Ali and Andrew, who had been together for seven years before splitting up, were given that opportunity by an interactive web project called The And. This documentary-style project gives both current and ex-couples the opportunity to ask each other candid questions by drawing them from a note cards. Since Ali and Andrew have been separated for two years, they are able to cut through a lot of the BS by asking pointed questions right out of the gate.
Ali was the first to ask a zinger: "Why did you cheat on me so many times?" Now this is one of those questions few women would admit wanting an answer to, especially if they were still committed to the relationship. There's almost no answer that won't sting.
Andrew suddenly says something painfully genuine. He tells Ali he cheated because he was "interested in other options," all the while not looking her in the face because he knows how much he's hurting her in admitting that.
The patient silences are striking and loaded with emotion. Yes, the admissions and realizations are painful, but because they've had some distance and they're in a controlled, not totally private environment, they're able to get through them and move on. Here's a look at their whole experience.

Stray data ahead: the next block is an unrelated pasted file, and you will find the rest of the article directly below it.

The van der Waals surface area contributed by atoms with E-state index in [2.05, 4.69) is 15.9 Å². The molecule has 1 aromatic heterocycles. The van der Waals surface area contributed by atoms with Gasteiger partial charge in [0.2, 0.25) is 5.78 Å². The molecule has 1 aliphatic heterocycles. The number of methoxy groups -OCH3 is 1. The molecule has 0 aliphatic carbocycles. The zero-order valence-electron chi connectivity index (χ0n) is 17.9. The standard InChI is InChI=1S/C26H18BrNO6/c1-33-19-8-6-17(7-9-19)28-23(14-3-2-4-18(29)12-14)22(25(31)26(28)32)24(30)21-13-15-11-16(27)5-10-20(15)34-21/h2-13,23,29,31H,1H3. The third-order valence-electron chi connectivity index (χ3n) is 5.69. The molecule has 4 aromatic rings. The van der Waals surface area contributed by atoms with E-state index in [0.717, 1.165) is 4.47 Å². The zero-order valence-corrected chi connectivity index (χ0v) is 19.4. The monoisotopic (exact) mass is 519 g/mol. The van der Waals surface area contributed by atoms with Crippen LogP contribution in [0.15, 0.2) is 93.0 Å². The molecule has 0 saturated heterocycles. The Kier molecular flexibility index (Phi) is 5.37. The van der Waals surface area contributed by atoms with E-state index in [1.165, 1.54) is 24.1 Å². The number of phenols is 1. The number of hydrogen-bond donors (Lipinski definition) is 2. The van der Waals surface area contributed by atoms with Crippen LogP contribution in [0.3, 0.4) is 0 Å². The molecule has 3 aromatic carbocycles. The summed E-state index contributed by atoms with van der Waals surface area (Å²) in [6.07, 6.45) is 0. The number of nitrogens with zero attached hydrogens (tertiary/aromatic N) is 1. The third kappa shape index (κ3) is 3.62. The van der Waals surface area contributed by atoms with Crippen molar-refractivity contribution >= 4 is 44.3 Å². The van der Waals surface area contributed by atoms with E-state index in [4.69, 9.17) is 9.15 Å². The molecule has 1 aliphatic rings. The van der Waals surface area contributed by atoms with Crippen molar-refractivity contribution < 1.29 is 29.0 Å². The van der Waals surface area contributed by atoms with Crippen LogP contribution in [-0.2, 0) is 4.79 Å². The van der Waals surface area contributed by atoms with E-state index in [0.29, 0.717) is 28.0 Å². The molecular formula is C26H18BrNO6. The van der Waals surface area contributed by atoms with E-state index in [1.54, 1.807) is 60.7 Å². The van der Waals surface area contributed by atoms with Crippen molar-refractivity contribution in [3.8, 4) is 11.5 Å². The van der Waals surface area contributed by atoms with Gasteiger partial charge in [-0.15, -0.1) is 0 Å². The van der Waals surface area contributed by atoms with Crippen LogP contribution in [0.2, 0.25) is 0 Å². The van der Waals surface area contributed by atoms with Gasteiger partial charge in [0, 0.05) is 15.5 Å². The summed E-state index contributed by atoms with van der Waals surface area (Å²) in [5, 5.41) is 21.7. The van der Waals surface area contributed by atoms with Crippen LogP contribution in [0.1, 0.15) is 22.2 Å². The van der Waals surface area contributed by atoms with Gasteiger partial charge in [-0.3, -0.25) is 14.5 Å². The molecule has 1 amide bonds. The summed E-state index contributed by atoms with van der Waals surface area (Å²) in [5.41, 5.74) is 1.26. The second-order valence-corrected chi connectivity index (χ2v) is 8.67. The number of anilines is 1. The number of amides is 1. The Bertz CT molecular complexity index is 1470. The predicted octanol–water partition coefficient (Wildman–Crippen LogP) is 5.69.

Ali and Andrew break the ice with a really hard question before they are flooded with good memories, reminiscing over how they met. Ali's favorite moment (when he danced with her at a friend's house) changes everything for them. Yes, it's emotional, but you can see all the love that's still very much there.
The fact that they both admit at separate times that they wanted to marry the other speaks volumes. What says even more, however, is how clearly they see where the issues were and how they can both admit to being at fault.
This project, and Ali and Andrew's experience especially, shows how important it is for couples to talk about the uncomfortable issues, whether they're still together or have broken up.
It's the only way to feel truly satisfied in a current one or to have emotional closure for a past one. I'm getting married in a year and now have every intention of setting up something like this with my fiancé and a therapist or a similarly unbiased party. Sticking to prewritten is key to help keep a constructive conversation from spinning off into an argument (a common trap into which we've been known to fall).
Let's hope this inspires a new wave of stigma-less couples counseling that will help keep us open and always moving forward.
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